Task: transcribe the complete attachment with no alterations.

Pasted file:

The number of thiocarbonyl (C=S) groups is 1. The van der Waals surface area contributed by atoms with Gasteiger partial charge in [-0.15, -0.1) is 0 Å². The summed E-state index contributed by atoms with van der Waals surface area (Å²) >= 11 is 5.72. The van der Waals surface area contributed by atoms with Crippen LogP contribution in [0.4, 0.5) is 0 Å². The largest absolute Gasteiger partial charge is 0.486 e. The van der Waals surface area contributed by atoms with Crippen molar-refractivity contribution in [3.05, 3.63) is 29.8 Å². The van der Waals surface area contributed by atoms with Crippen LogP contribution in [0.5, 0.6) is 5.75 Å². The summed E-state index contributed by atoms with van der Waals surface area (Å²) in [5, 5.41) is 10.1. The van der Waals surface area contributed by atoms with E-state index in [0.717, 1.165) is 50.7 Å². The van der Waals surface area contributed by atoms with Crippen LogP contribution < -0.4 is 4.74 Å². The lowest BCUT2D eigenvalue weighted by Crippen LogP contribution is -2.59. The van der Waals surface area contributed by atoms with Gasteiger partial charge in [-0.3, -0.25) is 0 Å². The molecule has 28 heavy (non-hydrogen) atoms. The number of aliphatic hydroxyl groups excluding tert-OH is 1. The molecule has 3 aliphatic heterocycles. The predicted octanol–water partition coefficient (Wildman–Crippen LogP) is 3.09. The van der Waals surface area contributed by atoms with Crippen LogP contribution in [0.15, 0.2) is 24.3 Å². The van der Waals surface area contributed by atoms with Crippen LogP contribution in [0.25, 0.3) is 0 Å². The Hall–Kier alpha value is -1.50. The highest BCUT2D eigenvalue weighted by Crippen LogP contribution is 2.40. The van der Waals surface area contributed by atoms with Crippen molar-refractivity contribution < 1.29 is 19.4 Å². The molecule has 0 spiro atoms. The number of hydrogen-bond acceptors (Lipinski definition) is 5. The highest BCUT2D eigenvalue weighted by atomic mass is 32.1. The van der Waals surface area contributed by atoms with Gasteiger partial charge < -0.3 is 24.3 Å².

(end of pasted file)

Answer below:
The number of thiocarbonyl (C=S) groups is 1. The van der Waals surface area contributed by atoms with Gasteiger partial charge in [-0.15, -0.1) is 0 Å². The summed E-state index contributed by atoms with van der Waals surface area (Å²) >= 11 is 5.72. The van der Waals surface area contributed by atoms with Crippen LogP contribution in [0.4, 0.5) is 0 Å². The largest absolute Gasteiger partial charge is 0.486 e. The van der Waals surface area contributed by atoms with Crippen molar-refractivity contribution in [3.05, 3.63) is 29.8 Å². The van der Waals surface area contributed by atoms with Crippen LogP contribution in [0.5, 0.6) is 5.75 Å². The summed E-state index contributed by atoms with van der Waals surface area (Å²) in [5, 5.41) is 10.1. The van der Waals surface area contributed by atoms with E-state index in [0.717, 1.165) is 50.7 Å². The van der Waals surface area contributed by atoms with Crippen LogP contribution < -0.4 is 4.74 Å². The lowest BCUT2D eigenvalue weighted by Crippen LogP contribution is -2.59. The van der Waals surface area contributed by atoms with Gasteiger partial charge in [-0.3, -0.25) is 0 Å². The molecule has 28 heavy (non-hydrogen) atoms. The number of aliphatic hydroxyl groups excluding tert-OH is 1. The molecule has 3 aliphatic heterocycles. The predicted octanol–water partition coefficient (Wildman–Crippen LogP) is 3.09. The van der Waals surface area contributed by atoms with Crippen LogP contribution in [0.15, 0.2) is 24.3 Å². The van der Waals surface area contributed by atoms with Crippen LogP contribution in [0.25, 0.3) is 0 Å². The Hall–Kier alpha value is -1.50. The highest BCUT2D eigenvalue weighted by Crippen LogP contribution is 2.40. The van der Waals surface area contributed by atoms with Crippen molar-refractivity contribution < 1.29 is 19.4 Å². The molecule has 0 spiro atoms. The number of hydrogen-bond acceptors (Lipinski definition) is 5. The highest BCUT2D eigenvalue weighted by atomic mass is 32.1. The van der Waals surface area contributed by atoms with Gasteiger partial charge < -0.3 is 24.3 Å².